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1934 OK 305
33 P.2d 507
168 Okla. 416
Case Number: 24853
Decided: 05/15/1934
Supreme Court of Oklahoma

BARTLESVILLE LODGE NO. 284, A. F. & A. M., et al.


¶0 1. Taxation--Question of Ownership One of Law Where Facts Admitted.
The ownership of property may be a mixed question of law and facts, but when the facts are admitted, the question of ownership is one of law.
2. Same--Person Advancing Funds for Construction of Building to Be Owned and in Part Occupied by Owner of Lot, Such Person to Collect Rents From Other Occupants Until Reimbursed for Investment, Held not Owner of Building or Any Part Thereof.
When another person advances money to pay a part of the cost of construction of a building, to be owned and in part occupied by the owner of the lot on which the building is situated, upon an agreement, all in good faith, that such other person is to rent the balance of the building to other occupants, for the sole purpose of receiving and retaining all the rents only until he receives a sum sufficient to reimburse him for his original investment with 6 per cent. interest, such agreement or such handling of the rents does not operate to constitute such other person the owner of the building or any part P thereof.
3. Same--Home of Fraternal, Order Held Exempt From Taxation Where Part of Building Rented to Other Occupants and Proceeds Devoted to Benevolent and Charitable Purposes.
While a building and lot are owned and in good faith occupied by a fraternal order or society as its official home, and a part of the building is rented to other occupants, and the net proceeds derived therefrom are devoted exclusively to benevolent and charitable purposes, such real estate is exempt from taxation by virtue of the provisions of section 12329. O. S. 1931.

Appeal from County Court, Washington County; Robert D. Waddill, Judge.

Proceeding by the tax ferret against Bartlesville Lodge No. 284, A. F. & A. M., et al. to place certain real estate on the tax rolls. From a Judgment holding the property exempt from taxation under the law, an appeal is prosecuted. Affirmed.

J. R. Charlton, Sp. Asst. Atty. Gen. W. F. Hurt, Co. AttY., and B. B. Foster, for plaintiff in error.
Campbell & Ray and J. T. Shipman, for defendants in error.


¶1 This is an appeal from the judgment of the county court of Washington county, Okla., adjudging that certain property, being a nine-story building, was not subject to ad valorem taxation. The building is located in Bartlesville, Okla., and owned by Bartlesville Lodge No. 284, Ancient, Free and Accepted Masons. The building is occupied by said lodge as its official home, and the greater portion of the building is rented to such tenants as desire to occupy it and as are acceptable as tenants. The sums received as rents are used to further the purposes of the lodge, except such only as are needed to maintain the building and to discharge obligations incurred in the construction of the building.

¶2 Section 12329, O. S. 1931, provides as follows:

"Property of Fraternal Orders Exempt. That all real estate belonging to fraternal orders or societies, on which is erected a building occupied wholly or in part by the fraternal order or society owning the same, shall be exempt from taxation, either directly or indirectly, and the renting of any portion of such building shall not subject such real estate to taxation, provided, the net proceeds derived therefrom shall be devoted exclusively to benevolent or charitable purposes."

¶3 The plaintiff in error contends that this section of the statute is not applicable in this case, on account of the method and manner of the financial arrangements under which the building was constructed and rented and handled after its completion. In consideration of the question we must note these details.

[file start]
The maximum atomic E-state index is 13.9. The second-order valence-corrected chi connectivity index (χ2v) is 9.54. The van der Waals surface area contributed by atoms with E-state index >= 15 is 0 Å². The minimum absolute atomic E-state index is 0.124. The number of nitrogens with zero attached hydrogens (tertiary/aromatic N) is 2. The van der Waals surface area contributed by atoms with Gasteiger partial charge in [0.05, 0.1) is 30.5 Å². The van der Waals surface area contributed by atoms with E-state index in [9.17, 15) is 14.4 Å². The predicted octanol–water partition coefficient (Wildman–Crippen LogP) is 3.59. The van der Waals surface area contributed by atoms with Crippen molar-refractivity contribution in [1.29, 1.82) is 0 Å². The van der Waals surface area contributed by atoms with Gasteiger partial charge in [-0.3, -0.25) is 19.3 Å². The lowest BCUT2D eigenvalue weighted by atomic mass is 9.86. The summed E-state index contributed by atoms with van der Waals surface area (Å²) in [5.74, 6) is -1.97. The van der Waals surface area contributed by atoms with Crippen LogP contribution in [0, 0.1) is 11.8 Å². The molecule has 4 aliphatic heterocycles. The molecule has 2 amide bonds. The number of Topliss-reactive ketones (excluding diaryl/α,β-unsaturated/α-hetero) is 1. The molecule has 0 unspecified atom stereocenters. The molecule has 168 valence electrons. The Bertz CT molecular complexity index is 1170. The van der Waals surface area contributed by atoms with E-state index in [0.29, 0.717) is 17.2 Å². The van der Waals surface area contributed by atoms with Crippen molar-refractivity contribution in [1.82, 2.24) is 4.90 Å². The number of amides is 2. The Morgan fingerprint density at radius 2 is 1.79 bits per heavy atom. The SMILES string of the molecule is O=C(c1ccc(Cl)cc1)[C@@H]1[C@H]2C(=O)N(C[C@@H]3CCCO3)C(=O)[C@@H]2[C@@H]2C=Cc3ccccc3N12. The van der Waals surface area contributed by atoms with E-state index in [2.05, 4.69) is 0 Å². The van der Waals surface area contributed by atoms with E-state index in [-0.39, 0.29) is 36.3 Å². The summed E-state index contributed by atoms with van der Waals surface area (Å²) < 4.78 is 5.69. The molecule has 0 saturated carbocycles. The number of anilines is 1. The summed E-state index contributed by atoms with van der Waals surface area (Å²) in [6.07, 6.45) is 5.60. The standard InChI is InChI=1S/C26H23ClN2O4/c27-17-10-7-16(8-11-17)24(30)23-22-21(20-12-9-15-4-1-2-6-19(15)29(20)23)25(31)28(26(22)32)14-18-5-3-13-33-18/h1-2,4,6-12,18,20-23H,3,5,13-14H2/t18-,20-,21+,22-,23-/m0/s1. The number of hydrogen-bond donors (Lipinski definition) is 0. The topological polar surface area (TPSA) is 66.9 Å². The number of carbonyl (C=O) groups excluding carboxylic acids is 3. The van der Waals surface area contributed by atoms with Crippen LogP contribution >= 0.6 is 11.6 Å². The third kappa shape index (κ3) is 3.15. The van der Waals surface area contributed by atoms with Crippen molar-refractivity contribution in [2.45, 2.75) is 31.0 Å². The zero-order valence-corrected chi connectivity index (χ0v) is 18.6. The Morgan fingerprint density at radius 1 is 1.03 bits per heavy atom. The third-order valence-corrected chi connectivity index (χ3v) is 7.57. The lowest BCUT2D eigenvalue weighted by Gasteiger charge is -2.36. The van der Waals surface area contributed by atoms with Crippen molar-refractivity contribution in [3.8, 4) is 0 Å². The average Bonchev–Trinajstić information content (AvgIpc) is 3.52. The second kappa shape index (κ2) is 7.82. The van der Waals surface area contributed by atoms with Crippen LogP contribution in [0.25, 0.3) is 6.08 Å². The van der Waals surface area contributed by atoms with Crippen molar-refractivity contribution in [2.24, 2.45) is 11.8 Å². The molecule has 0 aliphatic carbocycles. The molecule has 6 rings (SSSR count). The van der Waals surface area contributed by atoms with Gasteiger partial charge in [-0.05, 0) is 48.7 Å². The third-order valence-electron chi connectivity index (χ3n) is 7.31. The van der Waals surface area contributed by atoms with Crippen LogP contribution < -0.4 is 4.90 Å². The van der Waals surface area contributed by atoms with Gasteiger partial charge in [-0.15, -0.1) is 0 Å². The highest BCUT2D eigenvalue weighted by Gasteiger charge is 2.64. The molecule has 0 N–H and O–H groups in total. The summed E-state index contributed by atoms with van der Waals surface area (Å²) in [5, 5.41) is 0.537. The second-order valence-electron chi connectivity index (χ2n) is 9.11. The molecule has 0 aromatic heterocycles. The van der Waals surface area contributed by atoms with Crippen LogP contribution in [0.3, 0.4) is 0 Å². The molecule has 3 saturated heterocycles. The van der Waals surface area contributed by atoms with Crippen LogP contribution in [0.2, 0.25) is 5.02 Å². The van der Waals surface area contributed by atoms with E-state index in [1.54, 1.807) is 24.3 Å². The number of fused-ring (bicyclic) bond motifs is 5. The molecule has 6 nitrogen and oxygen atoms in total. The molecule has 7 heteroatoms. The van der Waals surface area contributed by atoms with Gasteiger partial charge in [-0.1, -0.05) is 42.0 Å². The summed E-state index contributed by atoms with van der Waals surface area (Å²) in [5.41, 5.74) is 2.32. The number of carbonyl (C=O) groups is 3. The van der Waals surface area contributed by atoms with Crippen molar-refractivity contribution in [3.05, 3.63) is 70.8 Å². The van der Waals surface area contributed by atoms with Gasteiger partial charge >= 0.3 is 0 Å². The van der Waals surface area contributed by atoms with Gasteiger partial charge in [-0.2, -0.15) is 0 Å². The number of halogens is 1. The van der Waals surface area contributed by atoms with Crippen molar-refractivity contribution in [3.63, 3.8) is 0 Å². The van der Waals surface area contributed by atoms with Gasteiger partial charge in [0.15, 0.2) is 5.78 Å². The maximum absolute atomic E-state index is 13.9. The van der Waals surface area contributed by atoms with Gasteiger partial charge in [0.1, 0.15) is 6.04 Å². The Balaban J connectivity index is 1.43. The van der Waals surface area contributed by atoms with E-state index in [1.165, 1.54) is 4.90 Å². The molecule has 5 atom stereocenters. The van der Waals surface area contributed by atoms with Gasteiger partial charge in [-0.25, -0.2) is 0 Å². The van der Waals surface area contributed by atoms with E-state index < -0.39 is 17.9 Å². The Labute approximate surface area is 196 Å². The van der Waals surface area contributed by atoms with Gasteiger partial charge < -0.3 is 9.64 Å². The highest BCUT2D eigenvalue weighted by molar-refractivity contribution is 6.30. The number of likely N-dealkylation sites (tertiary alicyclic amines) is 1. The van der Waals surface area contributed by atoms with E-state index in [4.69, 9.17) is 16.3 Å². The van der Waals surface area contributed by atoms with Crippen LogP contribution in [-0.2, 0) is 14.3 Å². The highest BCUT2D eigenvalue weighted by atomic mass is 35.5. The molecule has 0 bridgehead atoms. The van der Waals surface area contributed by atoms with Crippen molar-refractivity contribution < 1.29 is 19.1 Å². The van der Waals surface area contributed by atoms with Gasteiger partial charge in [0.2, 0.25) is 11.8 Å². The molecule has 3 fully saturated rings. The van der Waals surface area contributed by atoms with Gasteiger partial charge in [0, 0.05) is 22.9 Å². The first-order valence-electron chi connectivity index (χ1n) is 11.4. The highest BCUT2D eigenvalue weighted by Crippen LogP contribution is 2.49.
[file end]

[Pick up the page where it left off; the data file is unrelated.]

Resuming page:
¶4 In 1916, the lodge owned certain lots in Bartlesville, and desired to erect a building thereon, but was without sufficient funds to erect a suitable and desirable building. One Dr. Weber, a member of the lodge, from his private funds undertook to furnish the necessary money to construct the building, save and except the sum of $ 88,950, which last-named sum was raised by building bonds issued by the lodge. The building was constructed at a total cost of $ 525,000, upon an oral arrangement and agreement that the lodge should occupy the ninth or top floor thereof, and that Dr. Weber would look after the renting of the balance of the building and receive and account for all of the rents, income, and profits therefrom until he should be reimbursed for all his expenditures in the construction of the building, with interest at 6 per cent. per annum. The building was so occupied and rented until on or about the 15th day of September, 1932, when the indebtedness to Dr. Weber was fully paid off, together with a portion of the building bonds, leaving outstanding at that date only a portion of the building bonds, which balance, according to the agreed statement of facts and as estimated by the parties, would be fully retired by about September 15, 1934.

¶5 It was further stipulated by the parties that, "when the balance of the indebtedness against said building had been paid under said arrangement, then the net income from said building and premises, after maintenance and other expenses are paid, will be devoted exclusively to charitable and benevolent purposes," and that "neither said lodge nor any member thereof, nor said Grand Lodge nor any subordinate lodge or member of any such organization will derive or has derived any profit from said premises," and that "said lodge, as are all Masonic Lodges, was organized for benevolent and Charitable purposes and is bound by Masonic laws, rules, and regulations which provide that no profit can be derived from the operation or maintenance of said premises, but that all such net income shall be applied exclusively to charitable and benevolent purposes," and "no attempt has ever been made, until this proceeding was instituted, to tax said premises, the same having always been considered exempt from taxation under the laws of the state of Oklahoma, especially section 12329, Oklahoma Statutes, 1931, by the officers of said county."

¶6 At some time, the exact date not being shown, between the time when the building was constructed and the final payment of the Weber indebtedness in September, 1932, Dr. Weber died. Up to the time of his death the payments were made to him, and after his death the payments were made to the executor of his estate until final liquidation of the indebtedness, in the manner and at the time above stated.